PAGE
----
One Person's Experience Riding the Bus in Orlando

My Experiences Riding the Bus in Orlando
by Roger Werner

I have been riding the bus to work more or less regularly since about 1993. For me, the difference in cost to ride vs. drive does not justify the additional time or inconveniences of riding, but there are other benefits which can justify riding.

Commuting by bus takes longer because the bus must stop in more places and may not take the most direct route. It is not economically feasible at this time to have an express route direct from my home to my destination. If your bus runs only once per hour, it is important not to arrive too late; so you must plan on arriving early and spending some time waiting for the bus. Does this sound like a lot of wasted time? It doesn't have to be.

If there are activities which you normally do at home which you can reschedule to do while waiting for or riding the bus, then the wait/ride times need not be wasted. An obvious example of such an activity is reading. Riding the bus has forced this reading time upon me. As a result, I have read many books, both professional and for pleasure, which I would not otherwise have read. This has made me more competent, professionally, and, I feel, a more "well-rounded" and interesting person than I was before. When I have an especially good book going, I have actually looked forward to my riding/reading time.

If you already do a significant amount of reading, then what difference does it make whether you rush to work early, rush home and then read, or read some in the morhing, get to work a little later, leave a little later, read some on the way home, and get home a little later, and then your reading is finished? In fact, you may have more reading time available this way because you won't have to take time out to drive and pay attention to the traffic. At first, reading is slower and more difficult due to the sometimes bumpy ride, but it gets easier with practice. Writing is a bit more difficult, but one can use the time to proofread and edit documents (such as this one).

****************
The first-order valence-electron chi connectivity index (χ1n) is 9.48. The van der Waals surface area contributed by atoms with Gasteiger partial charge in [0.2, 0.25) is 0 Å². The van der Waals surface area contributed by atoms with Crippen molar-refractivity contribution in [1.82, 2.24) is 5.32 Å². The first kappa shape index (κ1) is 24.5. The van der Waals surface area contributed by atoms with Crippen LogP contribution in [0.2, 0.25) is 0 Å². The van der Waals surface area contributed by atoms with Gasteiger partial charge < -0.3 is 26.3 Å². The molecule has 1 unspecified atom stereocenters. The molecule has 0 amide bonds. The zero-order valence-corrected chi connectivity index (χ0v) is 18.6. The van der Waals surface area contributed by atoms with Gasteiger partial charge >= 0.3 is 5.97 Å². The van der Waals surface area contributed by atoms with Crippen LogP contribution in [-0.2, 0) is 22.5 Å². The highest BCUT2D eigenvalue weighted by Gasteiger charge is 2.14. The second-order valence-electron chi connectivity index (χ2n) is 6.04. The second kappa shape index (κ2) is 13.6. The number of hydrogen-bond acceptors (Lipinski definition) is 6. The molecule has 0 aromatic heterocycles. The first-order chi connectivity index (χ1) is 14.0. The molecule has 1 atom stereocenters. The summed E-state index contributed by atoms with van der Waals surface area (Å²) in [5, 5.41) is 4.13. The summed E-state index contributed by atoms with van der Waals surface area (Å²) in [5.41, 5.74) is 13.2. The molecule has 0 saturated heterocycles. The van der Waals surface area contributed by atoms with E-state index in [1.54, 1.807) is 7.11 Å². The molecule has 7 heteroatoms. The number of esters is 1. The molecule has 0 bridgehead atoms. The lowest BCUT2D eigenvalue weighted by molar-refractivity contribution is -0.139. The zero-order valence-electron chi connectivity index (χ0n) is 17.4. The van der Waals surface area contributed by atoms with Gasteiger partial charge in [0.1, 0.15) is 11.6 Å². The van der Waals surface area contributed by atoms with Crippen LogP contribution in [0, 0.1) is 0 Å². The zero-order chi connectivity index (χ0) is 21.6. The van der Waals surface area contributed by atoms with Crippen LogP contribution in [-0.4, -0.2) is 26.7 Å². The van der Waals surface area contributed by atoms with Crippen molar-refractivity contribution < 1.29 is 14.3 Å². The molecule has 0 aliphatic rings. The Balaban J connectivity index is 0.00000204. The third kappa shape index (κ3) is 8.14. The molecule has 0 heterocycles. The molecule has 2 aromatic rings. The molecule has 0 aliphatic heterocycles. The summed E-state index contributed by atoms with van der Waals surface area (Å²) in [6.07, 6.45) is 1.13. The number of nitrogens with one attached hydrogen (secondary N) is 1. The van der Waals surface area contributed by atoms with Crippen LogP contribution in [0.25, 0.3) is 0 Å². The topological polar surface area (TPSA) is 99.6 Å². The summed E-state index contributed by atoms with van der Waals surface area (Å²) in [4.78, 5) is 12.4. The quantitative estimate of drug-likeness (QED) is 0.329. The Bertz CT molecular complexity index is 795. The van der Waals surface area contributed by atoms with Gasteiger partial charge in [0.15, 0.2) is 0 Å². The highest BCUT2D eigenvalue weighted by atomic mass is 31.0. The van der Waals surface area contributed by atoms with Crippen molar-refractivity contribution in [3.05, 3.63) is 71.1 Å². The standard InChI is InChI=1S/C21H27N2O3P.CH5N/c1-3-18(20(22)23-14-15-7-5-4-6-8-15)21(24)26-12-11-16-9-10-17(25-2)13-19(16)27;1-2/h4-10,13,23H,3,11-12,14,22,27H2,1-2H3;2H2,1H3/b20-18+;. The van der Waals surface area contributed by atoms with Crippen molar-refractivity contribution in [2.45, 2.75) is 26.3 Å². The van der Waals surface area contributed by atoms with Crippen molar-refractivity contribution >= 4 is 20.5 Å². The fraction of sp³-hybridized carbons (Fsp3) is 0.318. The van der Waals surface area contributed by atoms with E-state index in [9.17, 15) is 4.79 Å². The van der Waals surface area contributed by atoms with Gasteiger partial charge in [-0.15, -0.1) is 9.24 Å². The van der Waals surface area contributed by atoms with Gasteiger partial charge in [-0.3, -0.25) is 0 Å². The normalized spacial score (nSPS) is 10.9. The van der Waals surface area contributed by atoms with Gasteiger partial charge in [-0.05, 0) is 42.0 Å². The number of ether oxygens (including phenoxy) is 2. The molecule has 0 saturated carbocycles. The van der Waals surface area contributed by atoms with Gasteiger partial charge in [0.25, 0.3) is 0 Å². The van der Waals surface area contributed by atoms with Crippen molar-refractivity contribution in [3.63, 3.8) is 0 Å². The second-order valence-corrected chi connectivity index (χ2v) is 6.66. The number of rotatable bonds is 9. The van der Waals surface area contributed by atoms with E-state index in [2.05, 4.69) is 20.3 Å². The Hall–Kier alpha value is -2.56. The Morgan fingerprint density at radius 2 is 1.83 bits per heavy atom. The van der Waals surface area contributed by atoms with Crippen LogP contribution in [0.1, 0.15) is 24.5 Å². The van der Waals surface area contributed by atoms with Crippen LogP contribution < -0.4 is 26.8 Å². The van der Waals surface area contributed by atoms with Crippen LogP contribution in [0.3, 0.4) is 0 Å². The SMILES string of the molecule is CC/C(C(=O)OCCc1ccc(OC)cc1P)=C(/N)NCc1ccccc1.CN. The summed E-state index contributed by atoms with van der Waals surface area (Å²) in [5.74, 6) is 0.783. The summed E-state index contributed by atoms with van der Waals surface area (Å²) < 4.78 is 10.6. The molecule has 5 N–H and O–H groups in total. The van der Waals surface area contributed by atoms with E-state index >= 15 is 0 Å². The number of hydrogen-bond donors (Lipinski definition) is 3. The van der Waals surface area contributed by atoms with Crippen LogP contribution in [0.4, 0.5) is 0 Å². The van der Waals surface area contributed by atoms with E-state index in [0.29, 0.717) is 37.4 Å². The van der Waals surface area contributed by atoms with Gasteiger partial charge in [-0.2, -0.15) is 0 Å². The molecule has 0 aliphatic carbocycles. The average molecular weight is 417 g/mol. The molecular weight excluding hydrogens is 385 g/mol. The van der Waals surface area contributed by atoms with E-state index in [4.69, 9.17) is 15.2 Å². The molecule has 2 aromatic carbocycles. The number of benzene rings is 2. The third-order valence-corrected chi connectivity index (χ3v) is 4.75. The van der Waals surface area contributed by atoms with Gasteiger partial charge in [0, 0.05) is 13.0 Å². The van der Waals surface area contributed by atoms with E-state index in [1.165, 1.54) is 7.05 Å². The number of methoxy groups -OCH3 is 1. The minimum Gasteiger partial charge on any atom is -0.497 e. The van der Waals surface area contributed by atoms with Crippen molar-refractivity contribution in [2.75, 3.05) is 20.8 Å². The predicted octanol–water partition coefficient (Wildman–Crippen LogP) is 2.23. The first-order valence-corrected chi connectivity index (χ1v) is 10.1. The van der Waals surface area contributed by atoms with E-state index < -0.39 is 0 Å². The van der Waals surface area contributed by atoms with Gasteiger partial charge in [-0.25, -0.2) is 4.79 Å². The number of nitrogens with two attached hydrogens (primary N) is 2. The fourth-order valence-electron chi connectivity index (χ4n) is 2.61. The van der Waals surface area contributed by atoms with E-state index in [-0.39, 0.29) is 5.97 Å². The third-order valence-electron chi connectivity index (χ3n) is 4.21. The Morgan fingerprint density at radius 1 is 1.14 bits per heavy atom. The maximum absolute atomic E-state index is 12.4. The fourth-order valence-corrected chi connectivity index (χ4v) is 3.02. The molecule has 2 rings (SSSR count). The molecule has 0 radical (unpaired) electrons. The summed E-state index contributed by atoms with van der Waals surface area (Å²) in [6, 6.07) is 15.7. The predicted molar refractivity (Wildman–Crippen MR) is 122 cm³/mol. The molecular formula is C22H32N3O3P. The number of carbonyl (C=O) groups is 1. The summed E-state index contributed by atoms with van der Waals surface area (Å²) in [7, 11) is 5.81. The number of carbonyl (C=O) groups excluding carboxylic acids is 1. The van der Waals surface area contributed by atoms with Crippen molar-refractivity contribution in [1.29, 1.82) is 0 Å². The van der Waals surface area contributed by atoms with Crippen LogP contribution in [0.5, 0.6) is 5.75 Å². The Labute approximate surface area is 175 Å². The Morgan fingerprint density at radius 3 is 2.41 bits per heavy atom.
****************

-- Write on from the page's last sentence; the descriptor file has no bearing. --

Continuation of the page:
Sleeping on the bus can be done, but it is not of good quality. Sleeping is made difficult due to the unsuitable posture which is forced by the seats. When you do sleep, it is not very deep sleep, and you can also miss your stop. (That can happen when you're reading something especially interesting, too!)

I did not expect that I would adjust well to the rigidity of the bus schedule (vs. flex-time), but in my experience, it was surprisingly easy to adapt. At first, I became a clock watcher out of fear of missing my bus. and having to wait another hour for the next one. That was somewhat stressful, but after 2-3 weeks, I adjusted and a "groove" began to form in my routine. During that time, I learned when the buses came, how long it took to get up or shutdown and get to the bus stops. With practice, this groove gets deeper and easier to follow, and this beginners' stress goes away. (The bus stops on Alafaya and Science drive are about a 12-15-minute straight-line walk from NAWCTSD. The stop at UCF is about a 23-30 minute walk, but you would be wise to get some areal photographs with which to map out the route - or I can show you the way.)

The selection of businesses which are convenient to visit on the way home is different when riding vs. driving. Places which were convenient by POV are no longer convenient by bus, and new places become convenient by bus which were not convenient by car. In this sense, the topology of what's "near" or "far," convenient or inconvenient, is different when riding vs. driving. The best routes to take are not always the shortest (see discussion of #30) vs. #1013, in "Bus Routing," below).

Since commuting by bus takes longer than driving, on riding days it becomes impossible to patronize businesses which don't stay open in the evenings. As a result, many personal errands tend to get moved to RDO days instead of trying to rush them in through rush-hour traffic after work. I make more lists to make sure these days are well utilized, and as a result, my life has become more organized.

I no longer hear the news on the radio as I did when driving, but I get more detailed news by reading.

Using a bicycle can greatly expand the domain of places which are practically accessible by bus. Bicycles can now be taken on the bus, but be forwarned that the racks are limited to two bicycles, and if the rack is already full and it is crowded inside, you may not be allowed to bring your bicycle onboard unless it is a fold-up bicycle. In such cases you may have to wait for the next bus in order to take your bicycle with you. (I've never seen this happen, though.)